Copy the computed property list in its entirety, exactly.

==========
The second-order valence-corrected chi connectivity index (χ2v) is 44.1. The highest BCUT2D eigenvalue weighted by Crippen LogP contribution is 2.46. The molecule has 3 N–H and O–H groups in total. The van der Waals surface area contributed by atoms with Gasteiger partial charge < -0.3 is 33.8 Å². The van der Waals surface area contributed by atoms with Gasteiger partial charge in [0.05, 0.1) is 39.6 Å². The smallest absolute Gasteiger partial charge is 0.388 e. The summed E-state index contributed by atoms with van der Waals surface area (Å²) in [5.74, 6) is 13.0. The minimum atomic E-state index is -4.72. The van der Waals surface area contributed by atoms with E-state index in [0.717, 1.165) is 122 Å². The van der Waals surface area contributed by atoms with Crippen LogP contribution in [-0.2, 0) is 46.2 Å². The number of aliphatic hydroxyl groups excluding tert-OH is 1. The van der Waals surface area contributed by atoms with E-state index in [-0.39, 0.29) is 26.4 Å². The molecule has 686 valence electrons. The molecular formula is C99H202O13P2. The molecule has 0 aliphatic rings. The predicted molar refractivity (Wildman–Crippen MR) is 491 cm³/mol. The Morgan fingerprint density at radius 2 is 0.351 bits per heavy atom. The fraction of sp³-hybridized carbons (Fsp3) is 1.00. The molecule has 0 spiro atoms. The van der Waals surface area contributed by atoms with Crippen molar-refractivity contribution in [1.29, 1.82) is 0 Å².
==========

The second-order valence-corrected chi connectivity index (χ2v) is 44.1. The highest BCUT2D eigenvalue weighted by Crippen LogP contribution is 2.46. The molecule has 3 N–H and O–H groups in total. The van der Waals surface area contributed by atoms with Gasteiger partial charge < -0.3 is 33.8 Å². The van der Waals surface area contributed by atoms with Gasteiger partial charge in [0.05, 0.1) is 39.6 Å². The smallest absolute Gasteiger partial charge is 0.388 e. The summed E-state index contributed by atoms with van der Waals surface area (Å²) in [5.74, 6) is 13.0. The minimum atomic E-state index is -4.72. The van der Waals surface area contributed by atoms with E-state index in [0.717, 1.165) is 122 Å². The van der Waals surface area contributed by atoms with Crippen LogP contribution in [-0.2, 0) is 46.2 Å². The number of aliphatic hydroxyl groups excluding tert-OH is 1. The van der Waals surface area contributed by atoms with E-state index in [-0.39, 0.29) is 26.4 Å². The molecule has 686 valence electrons. The molecular formula is C99H202O13P2. The molecule has 0 aliphatic rings. The predicted molar refractivity (Wildman–Crippen MR) is 491 cm³/mol. The Morgan fingerprint density at radius 2 is 0.351 bits per heavy atom. The fraction of sp³-hybridized carbons (Fsp3) is 1.00. The molecule has 0 spiro atoms. The van der Waals surface area contributed by atoms with Crippen molar-refractivity contribution in [1.29, 1.82) is 0 Å².